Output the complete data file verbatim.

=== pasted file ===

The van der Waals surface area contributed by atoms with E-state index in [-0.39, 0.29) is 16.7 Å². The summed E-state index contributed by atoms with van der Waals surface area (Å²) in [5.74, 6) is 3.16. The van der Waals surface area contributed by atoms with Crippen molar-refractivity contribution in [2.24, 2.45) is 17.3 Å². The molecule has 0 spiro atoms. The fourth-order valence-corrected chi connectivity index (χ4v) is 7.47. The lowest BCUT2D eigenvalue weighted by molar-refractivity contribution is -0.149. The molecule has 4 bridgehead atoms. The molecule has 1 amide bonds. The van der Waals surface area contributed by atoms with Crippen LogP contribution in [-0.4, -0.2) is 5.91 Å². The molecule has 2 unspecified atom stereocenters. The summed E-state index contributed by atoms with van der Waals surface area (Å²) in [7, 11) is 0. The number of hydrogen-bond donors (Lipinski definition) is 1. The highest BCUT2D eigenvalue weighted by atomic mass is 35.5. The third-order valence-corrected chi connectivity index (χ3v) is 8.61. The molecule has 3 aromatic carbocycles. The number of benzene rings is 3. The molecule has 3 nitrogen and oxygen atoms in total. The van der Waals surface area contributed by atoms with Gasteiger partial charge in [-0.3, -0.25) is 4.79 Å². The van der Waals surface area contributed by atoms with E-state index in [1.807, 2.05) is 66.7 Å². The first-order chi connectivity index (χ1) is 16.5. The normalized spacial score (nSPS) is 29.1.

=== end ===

The van der Waals surface area contributed by atoms with E-state index in [-0.39, 0.29) is 16.7 Å². The summed E-state index contributed by atoms with van der Waals surface area (Å²) in [5.74, 6) is 3.16. The van der Waals surface area contributed by atoms with Crippen molar-refractivity contribution in [2.24, 2.45) is 17.3 Å². The molecule has 0 spiro atoms. The fourth-order valence-corrected chi connectivity index (χ4v) is 7.47. The lowest BCUT2D eigenvalue weighted by molar-refractivity contribution is -0.149. The molecule has 4 bridgehead atoms. The molecule has 1 amide bonds. The van der Waals surface area contributed by atoms with Crippen LogP contribution in [-0.4, -0.2) is 5.91 Å². The molecule has 2 unspecified atom stereocenters. The summed E-state index contributed by atoms with van der Waals surface area (Å²) in [7, 11) is 0. The number of hydrogen-bond donors (Lipinski definition) is 1. The highest BCUT2D eigenvalue weighted by atomic mass is 35.5. The third-order valence-corrected chi connectivity index (χ3v) is 8.61. The molecule has 3 aromatic carbocycles. The number of benzene rings is 3. The molecule has 3 nitrogen and oxygen atoms in total. The van der Waals surface area contributed by atoms with Gasteiger partial charge in [-0.3, -0.25) is 4.79 Å². The van der Waals surface area contributed by atoms with E-state index in [1.807, 2.05) is 66.7 Å². The first-order chi connectivity index (χ1) is 16.5. The normalized spacial score (nSPS) is 29.1.